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Late last year, Google unveiled SearchWiki, a new set of features that enable Google users to re-rank, delete and comment on results that appear on Google search.
A Google spokesperson stated that SearchWiki is "a new way to empower users" and to let them add their "personal touch to our algorithms."
Now it looks like Google may be doing the same with AdWords results as people have started noticing the SearchWiki 'remove' icon next to AdWords ads.
The big question: if enough users remove an ad, will it affect the ad's Quality Score?
A lot of comments on Sphinn seem to be focused on this and related implications, noting the potential for abuse.
One, posted by 'TimDineen', hits the nail on the head in my opinion:
Personally, I don't mind this as a Google user -- I trust myself to shut off bad ads (or irrelevant ad matching) but I distrust 99% of the rest of the world to make those judgements for me! As I downside, I don't like seeing all these Xs and arrows all over the formerly clean Google serps.
Of course, they say users' votes aren't likely to affect the results of another re: SearchWiki. But that's today. If they can learn enough from the voting patterns that emerge surely they'll use that info sooner or later.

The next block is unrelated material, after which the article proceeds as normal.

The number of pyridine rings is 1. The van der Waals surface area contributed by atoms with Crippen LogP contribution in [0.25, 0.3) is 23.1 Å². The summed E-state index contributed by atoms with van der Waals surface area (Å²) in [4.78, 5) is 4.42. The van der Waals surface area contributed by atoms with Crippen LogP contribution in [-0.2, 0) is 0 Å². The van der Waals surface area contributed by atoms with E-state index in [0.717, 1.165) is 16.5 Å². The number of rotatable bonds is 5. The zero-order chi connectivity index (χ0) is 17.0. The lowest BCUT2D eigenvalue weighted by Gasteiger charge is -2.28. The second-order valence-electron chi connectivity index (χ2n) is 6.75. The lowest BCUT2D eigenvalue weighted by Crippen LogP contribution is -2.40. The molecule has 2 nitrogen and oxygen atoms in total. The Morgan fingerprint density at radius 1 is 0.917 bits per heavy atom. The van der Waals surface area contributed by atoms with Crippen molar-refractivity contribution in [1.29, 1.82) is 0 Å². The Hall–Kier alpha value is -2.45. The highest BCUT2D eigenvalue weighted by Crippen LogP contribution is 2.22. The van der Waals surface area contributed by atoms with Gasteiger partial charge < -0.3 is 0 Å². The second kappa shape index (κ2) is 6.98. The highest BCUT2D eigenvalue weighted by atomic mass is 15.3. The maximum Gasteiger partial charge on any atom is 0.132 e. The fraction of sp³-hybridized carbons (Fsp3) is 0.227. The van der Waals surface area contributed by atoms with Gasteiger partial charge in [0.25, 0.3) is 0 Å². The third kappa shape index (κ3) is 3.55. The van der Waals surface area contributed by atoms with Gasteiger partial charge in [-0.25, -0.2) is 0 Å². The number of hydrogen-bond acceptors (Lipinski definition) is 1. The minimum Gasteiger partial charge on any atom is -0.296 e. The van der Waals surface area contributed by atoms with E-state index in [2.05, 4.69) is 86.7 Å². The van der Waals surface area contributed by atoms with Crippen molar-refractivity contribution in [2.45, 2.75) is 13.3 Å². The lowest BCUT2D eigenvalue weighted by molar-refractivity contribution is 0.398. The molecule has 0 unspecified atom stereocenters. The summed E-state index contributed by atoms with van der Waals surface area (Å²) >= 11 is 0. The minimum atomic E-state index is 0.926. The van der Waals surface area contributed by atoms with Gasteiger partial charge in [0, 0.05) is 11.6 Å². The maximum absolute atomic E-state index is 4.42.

As an advertiser, as long as this stays something where the vote only affects the results for that one user then I would support it. If a user didn't find my site suitable to their needs to the degree that they'd waste their own time voting against it, I'm not going to want them clicking on or even seeing my ad again in the future.
But as that vote might affect other Google users, that's where I have a huge concern about this. Preaching to the choir...
From my perspective, giving users the ability to remove ads that they have no interest in seeing again is fine, although I too believe the addition of SearchWiki buttons does clutter up the clean Google interface a bit.
But if Google starts applying SearchWiki data to the Quality Score algorithm, it could be problematic and is likely to upset many advertisers.
In reality, Google already has enough data for Quality Score. Clickthrough rates (CTRs) are more than sufficient to determine how interested Google users are in a particular ad. If an ad is of little interest to most users, the CTRs will reflect that. Nothing more is needed. If Google added an extra penalty based on SearchWiki removals, it would indeed be extraneous and open to abuse.
Google should address these types of concerns before rolling out changes, especially when it comes to changes that could potentially impact paying advertisers.